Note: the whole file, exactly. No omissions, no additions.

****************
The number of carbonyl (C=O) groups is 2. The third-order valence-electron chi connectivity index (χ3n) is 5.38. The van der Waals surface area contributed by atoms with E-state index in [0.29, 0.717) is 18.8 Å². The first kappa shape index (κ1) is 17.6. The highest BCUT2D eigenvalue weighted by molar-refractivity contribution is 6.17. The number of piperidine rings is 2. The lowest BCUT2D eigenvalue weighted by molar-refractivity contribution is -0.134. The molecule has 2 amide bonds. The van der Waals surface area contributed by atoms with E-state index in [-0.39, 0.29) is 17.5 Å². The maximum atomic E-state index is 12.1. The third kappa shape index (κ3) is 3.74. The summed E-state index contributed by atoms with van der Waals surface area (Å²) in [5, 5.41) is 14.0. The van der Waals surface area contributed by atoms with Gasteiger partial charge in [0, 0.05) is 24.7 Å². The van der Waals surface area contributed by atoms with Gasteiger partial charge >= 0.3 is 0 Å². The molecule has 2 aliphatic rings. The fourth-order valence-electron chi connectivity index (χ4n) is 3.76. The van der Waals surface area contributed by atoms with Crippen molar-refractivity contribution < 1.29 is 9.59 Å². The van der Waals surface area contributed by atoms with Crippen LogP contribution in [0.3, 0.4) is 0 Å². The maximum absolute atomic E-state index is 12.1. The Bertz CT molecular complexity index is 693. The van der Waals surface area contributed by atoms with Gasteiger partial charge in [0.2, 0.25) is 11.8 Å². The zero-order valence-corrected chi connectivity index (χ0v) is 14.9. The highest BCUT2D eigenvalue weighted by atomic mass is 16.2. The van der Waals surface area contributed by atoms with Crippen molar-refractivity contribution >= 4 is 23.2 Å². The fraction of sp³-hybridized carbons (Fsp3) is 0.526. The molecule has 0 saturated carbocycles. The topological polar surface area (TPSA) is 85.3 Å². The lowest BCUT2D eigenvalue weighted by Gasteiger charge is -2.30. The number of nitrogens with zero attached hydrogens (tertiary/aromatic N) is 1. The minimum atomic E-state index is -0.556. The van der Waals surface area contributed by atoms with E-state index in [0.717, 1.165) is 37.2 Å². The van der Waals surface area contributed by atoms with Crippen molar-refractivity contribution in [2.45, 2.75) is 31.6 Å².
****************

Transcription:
The number of carbonyl (C=O) groups is 2. The third-order valence-electron chi connectivity index (χ3n) is 5.38. The van der Waals surface area contributed by atoms with E-state index in [0.29, 0.717) is 18.8 Å². The first kappa shape index (κ1) is 17.6. The highest BCUT2D eigenvalue weighted by molar-refractivity contribution is 6.17. The number of piperidine rings is 2. The lowest BCUT2D eigenvalue weighted by molar-refractivity contribution is -0.134. The molecule has 2 amide bonds. The van der Waals surface area contributed by atoms with E-state index in [-0.39, 0.29) is 17.5 Å². The maximum atomic E-state index is 12.1. The third kappa shape index (κ3) is 3.74. The summed E-state index contributed by atoms with van der Waals surface area (Å²) in [5, 5.41) is 14.0. The van der Waals surface area contributed by atoms with Gasteiger partial charge in [0, 0.05) is 24.7 Å². The van der Waals surface area contributed by atoms with Gasteiger partial charge >= 0.3 is 0 Å². The molecule has 2 aliphatic rings. The fourth-order valence-electron chi connectivity index (χ4n) is 3.76. The van der Waals surface area contributed by atoms with Crippen molar-refractivity contribution < 1.29 is 9.59 Å². The van der Waals surface area contributed by atoms with Crippen LogP contribution in [0.3, 0.4) is 0 Å². The maximum absolute atomic E-state index is 12.1. The Bertz CT molecular complexity index is 693. The van der Waals surface area contributed by atoms with Gasteiger partial charge in [0.2, 0.25) is 11.8 Å². The zero-order valence-corrected chi connectivity index (χ0v) is 14.9. The highest BCUT2D eigenvalue weighted by atomic mass is 16.2. The van der Waals surface area contributed by atoms with Crippen molar-refractivity contribution >= 4 is 23.2 Å². The fraction of sp³-hybridized carbons (Fsp3) is 0.526. The molecule has 0 saturated carbocycles. The topological polar surface area (TPSA) is 85.3 Å². The lowest BCUT2D eigenvalue weighted by Gasteiger charge is -2.30. The number of nitrogens with zero attached hydrogens (tertiary/aromatic N) is 1. The minimum atomic E-state index is -0.556. The van der Waals surface area contributed by atoms with E-state index in [0.717, 1.165) is 37.2 Å². The van der Waals surface area contributed by atoms with Crippen molar-refractivity contribution in [2.45, 2.75) is 31.6 Å².